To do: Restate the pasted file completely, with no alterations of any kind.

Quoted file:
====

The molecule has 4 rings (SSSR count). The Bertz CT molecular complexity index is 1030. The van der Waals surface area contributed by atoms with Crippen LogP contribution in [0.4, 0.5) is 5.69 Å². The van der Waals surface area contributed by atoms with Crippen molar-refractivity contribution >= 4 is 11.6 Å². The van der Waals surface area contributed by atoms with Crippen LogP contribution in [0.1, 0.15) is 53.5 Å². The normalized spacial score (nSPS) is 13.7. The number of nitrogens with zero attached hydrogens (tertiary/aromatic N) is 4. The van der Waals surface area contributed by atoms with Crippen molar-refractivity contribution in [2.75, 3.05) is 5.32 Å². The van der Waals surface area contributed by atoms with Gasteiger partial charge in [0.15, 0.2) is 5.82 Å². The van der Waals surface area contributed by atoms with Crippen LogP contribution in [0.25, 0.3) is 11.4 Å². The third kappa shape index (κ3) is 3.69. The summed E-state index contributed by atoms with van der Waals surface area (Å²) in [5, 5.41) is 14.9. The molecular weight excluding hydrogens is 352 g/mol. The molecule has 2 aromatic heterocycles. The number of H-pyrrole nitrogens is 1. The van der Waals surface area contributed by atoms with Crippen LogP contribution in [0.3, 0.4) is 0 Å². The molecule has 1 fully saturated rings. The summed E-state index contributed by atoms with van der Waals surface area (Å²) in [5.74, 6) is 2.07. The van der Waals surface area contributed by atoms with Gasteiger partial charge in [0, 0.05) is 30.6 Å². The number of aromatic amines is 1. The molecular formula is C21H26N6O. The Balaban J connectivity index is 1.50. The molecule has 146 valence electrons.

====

The molecule has 4 rings (SSSR count). The Bertz CT molecular complexity index is 1030. The van der Waals surface area contributed by atoms with Crippen LogP contribution in [0.4, 0.5) is 5.69 Å². The van der Waals surface area contributed by atoms with Crippen molar-refractivity contribution >= 4 is 11.6 Å². The van der Waals surface area contributed by atoms with Crippen LogP contribution in [0.1, 0.15) is 53.5 Å². The normalized spacial score (nSPS) is 13.7. The number of nitrogens with zero attached hydrogens (tertiary/aromatic N) is 4. The van der Waals surface area contributed by atoms with Crippen molar-refractivity contribution in [2.75, 3.05) is 5.32 Å². The van der Waals surface area contributed by atoms with Gasteiger partial charge in [0.15, 0.2) is 5.82 Å². The van der Waals surface area contributed by atoms with Crippen LogP contribution in [0.25, 0.3) is 11.4 Å². The third kappa shape index (κ3) is 3.69. The summed E-state index contributed by atoms with van der Waals surface area (Å²) in [5, 5.41) is 14.9. The molecular weight excluding hydrogens is 352 g/mol. The molecule has 2 aromatic heterocycles. The number of H-pyrrole nitrogens is 1. The van der Waals surface area contributed by atoms with Crippen LogP contribution in [0.3, 0.4) is 0 Å². The molecule has 1 fully saturated rings. The summed E-state index contributed by atoms with van der Waals surface area (Å²) in [5.74, 6) is 2.07. The van der Waals surface area contributed by atoms with Gasteiger partial charge in [0, 0.05) is 30.6 Å². The number of aromatic amines is 1. The molecular formula is C21H26N6O. The Balaban J connectivity index is 1.50. The molecule has 146 valence electrons.